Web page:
The Giants are a weird team that won 73 games last season despite trying to contend, and they do have the need for a corner outfielder like Harper if they want to try it again in 2019. According to OOTP, San Francisco would pay about $15 million to $20 million more over a seven-year deal than Harper’s other potential suitors, and they wouldn’t get much postseason success out of it. They are projected to average 85.5 wins per season over the first four years of Harper’s deal, finishing second in the NL West (and out of the playoffs) each year. They would also get classic inconsistent Bryce: 5.7 WAR in Year 1, followed by 2.2 and 2.9 WAR (both seasons riddled with injuries), then 4.4, and then 0.6 in a terrible 2023 season during which Harper would hit .209, with the Giants crashing to 74 wins.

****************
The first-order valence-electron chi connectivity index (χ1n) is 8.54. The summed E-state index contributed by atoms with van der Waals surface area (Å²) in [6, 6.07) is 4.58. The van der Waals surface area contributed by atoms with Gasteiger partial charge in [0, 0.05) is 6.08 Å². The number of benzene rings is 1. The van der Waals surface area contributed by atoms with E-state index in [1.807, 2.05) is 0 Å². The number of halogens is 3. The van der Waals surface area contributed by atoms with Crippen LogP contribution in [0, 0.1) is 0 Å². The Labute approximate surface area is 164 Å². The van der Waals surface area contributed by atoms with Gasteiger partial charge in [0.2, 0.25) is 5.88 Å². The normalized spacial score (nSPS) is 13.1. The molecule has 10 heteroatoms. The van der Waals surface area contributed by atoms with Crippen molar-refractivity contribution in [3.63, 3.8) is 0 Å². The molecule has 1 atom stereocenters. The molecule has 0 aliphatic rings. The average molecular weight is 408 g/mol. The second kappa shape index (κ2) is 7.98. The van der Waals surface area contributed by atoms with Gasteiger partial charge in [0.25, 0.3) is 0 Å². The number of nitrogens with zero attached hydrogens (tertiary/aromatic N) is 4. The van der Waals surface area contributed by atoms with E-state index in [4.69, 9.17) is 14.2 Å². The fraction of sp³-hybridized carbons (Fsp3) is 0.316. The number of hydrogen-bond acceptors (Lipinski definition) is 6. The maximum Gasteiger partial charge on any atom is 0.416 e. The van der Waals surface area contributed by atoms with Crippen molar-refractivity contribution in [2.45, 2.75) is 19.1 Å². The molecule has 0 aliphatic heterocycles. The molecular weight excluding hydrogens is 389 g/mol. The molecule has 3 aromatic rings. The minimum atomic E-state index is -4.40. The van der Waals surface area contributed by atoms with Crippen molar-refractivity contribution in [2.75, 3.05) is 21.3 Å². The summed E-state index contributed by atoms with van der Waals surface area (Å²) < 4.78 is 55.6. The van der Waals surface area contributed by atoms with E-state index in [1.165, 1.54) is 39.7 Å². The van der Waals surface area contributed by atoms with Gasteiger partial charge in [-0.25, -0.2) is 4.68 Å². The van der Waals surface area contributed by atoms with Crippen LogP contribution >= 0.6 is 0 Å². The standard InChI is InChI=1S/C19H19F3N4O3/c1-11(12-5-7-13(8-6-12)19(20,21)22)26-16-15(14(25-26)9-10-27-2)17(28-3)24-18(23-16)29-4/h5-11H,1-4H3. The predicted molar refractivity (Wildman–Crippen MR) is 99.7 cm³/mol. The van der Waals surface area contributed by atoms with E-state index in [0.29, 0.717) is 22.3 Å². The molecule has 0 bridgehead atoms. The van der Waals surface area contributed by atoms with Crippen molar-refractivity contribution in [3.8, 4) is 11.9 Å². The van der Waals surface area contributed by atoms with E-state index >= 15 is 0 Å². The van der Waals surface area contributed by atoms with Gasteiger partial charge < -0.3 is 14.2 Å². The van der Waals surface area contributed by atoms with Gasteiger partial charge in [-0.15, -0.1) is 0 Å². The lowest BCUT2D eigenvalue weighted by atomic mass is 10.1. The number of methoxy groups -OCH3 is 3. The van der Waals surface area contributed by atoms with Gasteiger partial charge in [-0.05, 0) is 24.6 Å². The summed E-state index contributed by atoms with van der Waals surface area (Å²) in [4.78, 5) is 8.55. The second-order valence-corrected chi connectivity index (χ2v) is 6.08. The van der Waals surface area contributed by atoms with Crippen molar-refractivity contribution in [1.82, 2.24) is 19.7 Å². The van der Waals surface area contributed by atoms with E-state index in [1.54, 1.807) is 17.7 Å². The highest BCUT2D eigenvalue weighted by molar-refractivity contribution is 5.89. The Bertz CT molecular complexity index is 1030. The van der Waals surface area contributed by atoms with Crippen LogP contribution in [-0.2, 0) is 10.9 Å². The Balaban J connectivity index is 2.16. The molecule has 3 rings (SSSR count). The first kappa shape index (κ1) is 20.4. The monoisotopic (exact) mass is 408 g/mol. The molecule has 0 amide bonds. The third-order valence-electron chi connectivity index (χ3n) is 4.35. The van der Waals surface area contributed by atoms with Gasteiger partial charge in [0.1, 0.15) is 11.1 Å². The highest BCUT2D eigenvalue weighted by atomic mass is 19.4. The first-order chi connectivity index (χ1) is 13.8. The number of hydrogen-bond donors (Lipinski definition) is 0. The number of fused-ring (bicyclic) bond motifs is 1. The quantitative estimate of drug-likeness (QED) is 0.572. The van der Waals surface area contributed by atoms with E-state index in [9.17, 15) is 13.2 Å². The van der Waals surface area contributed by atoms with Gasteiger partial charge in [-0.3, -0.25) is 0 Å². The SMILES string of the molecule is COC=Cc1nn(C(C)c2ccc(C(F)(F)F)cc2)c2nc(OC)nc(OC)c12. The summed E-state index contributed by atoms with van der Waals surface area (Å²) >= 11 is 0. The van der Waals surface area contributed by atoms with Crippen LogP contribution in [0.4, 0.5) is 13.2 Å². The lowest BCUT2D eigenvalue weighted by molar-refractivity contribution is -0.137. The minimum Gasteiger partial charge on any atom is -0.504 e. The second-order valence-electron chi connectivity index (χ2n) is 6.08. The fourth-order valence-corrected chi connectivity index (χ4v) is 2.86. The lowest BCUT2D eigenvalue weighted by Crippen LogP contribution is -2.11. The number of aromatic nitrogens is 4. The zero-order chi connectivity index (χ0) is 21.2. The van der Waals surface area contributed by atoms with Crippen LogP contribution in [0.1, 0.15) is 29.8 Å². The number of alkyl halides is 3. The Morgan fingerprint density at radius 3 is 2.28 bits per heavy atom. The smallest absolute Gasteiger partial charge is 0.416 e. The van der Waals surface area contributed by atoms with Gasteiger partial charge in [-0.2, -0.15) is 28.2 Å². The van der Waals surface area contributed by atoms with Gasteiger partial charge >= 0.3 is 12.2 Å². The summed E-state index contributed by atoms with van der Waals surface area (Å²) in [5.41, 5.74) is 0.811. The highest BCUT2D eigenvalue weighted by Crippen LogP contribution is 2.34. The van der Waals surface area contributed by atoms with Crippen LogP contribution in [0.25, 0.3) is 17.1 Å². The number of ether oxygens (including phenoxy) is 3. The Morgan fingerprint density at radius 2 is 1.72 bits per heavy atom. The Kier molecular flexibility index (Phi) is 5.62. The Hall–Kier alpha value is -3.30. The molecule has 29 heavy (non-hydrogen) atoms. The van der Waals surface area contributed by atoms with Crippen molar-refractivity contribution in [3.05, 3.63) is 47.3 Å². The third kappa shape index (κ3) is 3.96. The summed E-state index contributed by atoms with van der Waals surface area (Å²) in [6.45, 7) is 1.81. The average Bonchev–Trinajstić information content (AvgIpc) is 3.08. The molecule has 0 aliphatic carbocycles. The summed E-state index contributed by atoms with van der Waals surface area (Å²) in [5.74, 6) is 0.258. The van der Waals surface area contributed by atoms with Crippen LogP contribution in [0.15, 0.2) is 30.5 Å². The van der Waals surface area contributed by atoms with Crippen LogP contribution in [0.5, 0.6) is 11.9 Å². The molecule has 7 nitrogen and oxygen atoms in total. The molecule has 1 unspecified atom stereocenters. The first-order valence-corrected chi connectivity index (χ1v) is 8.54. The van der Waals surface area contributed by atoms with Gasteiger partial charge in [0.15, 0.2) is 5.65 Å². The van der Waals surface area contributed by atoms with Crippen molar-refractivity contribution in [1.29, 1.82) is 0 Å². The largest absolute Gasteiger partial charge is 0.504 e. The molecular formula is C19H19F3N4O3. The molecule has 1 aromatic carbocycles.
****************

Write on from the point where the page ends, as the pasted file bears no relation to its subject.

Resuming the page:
After six up-and-down seasons by the Bay, Harper would sign a four-year, $116.8 million deal with the Brewers. He is projected for a strong season on a playoff-bound Milwaukee team in 2025 but then just 2.1 WAR per year over the next two seasons before opting out early yet again to join … yes, the Yankees. During his inevitable run in pinstripes, Harper would boast an .821 OPS as his Yanks make (and lose) the ALCS in 2028, but he would put up negative WAR over the next two seasons. He would retire at age 38 after being released by New York (and briefly rejoining the Giants). Harper’s final JAWS score of 49.9 would put him right on the edge of the Hall of Fame relative to other right fielders.
… Harper signs with the Cardinals?
Frequency: 20 percent of simulations Average contract: Seven years for $151 million Six-year team wins: 87.2 per season Six-year WAR: 4.9 per season Best playoff result: Loses World Series in 2027 and 2030